Intronaut – Valley Of Smoke

In 2008, Valley Of Smoke is more along the lines of what I was asking of Intronaut in their post-Void fallout. Some semblance of naivety has parted in 2010, but the DNA of the band is still producing as per original instructions – Intronaut crafts and exploits layers of heavy music history, and using layers in this way always seemed to form sensations greater than the sum of their parts, like some kind of montage budding ideas that only came to be in the mind of its audience. Yeah, Valley Of Smoke continues to adopt this mission statement as their back catalog did, and is better for it. Smoke is contrapuntally… masterful, and often taps into that worldly grandiosity that these four understand too well.  Yet while this new release is scrying well into becoming a memorable disc, it’s difficult to ignore the fact that previous album Prehistoricisms (perhaps accidentally) expounded their sound in a way no one would have predicted. Since Smoke is more (for lack of a better word) conventional, the dissection of their formula since the release of Prehistoricisms has confined these new songs. It’s hard to doubt their quality and the ever-increasing prowess of the band itself when the too-familiar melodies in “Miasma” are replicated in the astonishingly moving way that they are, but nonetheless, Prehistoricisms possessed that strength in spades without the conventional.

Their groove-based approach is the element that has developed most effectively, and while not as slamming in the way that “The Literal Black Cloud” was, transformational rhythms in “Sunderance” don’t require a bobbing head to be felt. A good majority of the instrumental “Valley Of Smoke” plays with this new system (including the return of a Danny Walker and Dave Timnick dual-percussion experiment) best. Weaker songs in the middle album slog such as “Core Relations” and “Below” range from compositional sloppiness to being just plain banal.  And then we have the strongest act of the album with the title track and finale “Past Tense” (a clever title and one that temporally guesses at how listeners will receive Valley Of Smoke‘s sound). Joe Lester carefully reigns in his fretless bass technique, which in turn pulls it back from being the band’s gimmick (again, “Valley Of Smoke” exhibits this best)… Although in many ways, it’s his anchoring note patterns themselves that bobble between too obvious and being ancillary to the stronger six-string presence on Smoke.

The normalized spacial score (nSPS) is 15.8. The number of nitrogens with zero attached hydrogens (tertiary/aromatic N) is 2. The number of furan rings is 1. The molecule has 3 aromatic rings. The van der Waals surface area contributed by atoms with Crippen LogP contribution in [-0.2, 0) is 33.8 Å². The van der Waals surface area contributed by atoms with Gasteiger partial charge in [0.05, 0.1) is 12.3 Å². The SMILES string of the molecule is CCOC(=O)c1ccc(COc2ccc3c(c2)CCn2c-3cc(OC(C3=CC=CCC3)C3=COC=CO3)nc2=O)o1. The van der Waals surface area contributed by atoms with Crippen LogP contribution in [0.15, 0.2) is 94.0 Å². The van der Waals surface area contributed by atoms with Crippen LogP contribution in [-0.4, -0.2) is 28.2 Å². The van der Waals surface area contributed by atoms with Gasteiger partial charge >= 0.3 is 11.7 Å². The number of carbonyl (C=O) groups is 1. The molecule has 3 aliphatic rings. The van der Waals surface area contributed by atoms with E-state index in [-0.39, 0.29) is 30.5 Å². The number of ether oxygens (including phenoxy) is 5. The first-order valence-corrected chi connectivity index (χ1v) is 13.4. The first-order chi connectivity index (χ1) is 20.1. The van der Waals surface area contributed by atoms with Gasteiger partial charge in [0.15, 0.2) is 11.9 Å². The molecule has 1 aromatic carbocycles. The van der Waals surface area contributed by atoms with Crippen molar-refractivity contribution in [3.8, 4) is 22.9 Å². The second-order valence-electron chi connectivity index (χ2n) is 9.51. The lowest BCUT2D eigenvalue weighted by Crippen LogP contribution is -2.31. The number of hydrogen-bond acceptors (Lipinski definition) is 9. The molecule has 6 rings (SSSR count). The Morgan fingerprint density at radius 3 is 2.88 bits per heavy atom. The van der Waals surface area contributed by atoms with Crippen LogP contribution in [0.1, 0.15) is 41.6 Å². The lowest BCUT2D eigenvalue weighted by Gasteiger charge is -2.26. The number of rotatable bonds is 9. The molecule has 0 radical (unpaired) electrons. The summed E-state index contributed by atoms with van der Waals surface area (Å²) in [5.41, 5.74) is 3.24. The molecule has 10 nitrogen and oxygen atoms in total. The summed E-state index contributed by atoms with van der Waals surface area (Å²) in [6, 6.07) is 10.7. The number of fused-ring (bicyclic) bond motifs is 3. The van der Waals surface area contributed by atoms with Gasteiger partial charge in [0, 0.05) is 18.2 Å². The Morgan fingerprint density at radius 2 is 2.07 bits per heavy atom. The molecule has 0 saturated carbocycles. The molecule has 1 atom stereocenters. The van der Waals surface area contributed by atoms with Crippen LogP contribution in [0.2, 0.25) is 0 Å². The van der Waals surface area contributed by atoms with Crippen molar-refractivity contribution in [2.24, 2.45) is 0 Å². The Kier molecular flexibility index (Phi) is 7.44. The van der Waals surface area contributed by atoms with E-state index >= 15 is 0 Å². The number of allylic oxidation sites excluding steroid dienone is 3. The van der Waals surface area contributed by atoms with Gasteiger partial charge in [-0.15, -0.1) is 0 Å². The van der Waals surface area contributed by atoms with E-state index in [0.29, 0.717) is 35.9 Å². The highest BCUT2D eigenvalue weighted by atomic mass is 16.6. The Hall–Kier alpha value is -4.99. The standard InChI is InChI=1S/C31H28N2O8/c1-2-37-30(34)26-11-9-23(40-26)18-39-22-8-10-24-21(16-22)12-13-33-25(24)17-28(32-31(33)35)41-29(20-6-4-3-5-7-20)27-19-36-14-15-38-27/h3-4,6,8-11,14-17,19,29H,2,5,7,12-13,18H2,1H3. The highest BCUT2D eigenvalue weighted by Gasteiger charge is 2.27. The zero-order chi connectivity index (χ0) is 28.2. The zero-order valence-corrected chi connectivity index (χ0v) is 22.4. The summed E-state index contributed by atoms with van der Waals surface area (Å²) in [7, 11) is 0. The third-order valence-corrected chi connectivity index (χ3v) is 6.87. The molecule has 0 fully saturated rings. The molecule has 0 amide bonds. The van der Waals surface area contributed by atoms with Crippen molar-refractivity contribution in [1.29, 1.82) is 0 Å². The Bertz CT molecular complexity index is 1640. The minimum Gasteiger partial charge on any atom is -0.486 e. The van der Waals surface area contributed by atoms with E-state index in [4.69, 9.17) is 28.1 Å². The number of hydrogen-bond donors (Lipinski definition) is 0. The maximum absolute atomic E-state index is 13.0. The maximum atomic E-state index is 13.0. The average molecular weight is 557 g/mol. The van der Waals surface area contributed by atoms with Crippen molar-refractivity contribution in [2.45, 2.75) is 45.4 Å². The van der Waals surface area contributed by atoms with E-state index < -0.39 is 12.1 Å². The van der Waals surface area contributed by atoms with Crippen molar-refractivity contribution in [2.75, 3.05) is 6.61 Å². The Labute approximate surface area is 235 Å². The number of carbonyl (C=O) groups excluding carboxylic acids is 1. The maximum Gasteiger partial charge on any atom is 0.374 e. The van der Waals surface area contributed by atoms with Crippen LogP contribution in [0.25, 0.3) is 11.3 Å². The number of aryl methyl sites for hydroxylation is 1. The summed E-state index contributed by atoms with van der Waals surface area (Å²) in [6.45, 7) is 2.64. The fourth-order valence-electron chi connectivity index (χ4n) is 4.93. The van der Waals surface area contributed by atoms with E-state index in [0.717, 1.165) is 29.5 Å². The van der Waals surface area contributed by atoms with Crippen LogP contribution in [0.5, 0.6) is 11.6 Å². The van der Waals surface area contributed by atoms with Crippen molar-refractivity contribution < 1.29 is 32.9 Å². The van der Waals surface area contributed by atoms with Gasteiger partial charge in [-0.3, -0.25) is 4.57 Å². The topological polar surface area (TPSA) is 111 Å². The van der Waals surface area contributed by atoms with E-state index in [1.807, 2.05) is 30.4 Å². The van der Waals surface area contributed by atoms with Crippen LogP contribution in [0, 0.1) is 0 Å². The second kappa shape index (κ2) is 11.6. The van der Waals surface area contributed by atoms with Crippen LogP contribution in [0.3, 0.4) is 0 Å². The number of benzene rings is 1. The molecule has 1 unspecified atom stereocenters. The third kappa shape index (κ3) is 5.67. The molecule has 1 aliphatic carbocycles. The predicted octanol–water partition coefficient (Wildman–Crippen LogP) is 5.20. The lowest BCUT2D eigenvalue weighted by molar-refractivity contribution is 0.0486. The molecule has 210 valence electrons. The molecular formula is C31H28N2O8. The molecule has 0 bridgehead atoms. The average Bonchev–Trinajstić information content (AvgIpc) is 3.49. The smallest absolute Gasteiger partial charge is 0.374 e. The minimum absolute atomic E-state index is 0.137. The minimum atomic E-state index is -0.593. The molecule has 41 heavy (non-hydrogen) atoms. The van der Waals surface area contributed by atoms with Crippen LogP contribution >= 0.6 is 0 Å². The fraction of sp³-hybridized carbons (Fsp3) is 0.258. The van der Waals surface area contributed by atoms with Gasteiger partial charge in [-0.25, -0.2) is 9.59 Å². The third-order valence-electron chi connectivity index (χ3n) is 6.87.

As for some other highlights, Sacha Dunable and Timnick’s vocal applications are fully realized; the gruff orations feel moar metuhl in that unapologetic Relapse Records way (and it works for them, believe me), but the more realized (and harmonized) intoning simply add more dimension to the controlled layering arrangements. It’s also the best sounding album of the year, and Josh Newell has balanced crushing tone with auras of listenability in a big budget way that simply cannot be conquered by any other outfit this year – If ever there was a band to show off some recording and production  heroism, it would be Intronaut. And so the band remains progressive insofar as their own creations spin off and propel themselves forward with an inspired conception – And in that manner, Valley Of Smoke owns a to-be-expected strength. Yet, in light of their off-the-grid madness that typified Prehistoricisms, this really does feel like backtracking into territory they did not need to revisit. As such, it is the weakest full-length of their (hopefully) expanding discog.


Leave a Reply


%d bloggers like this: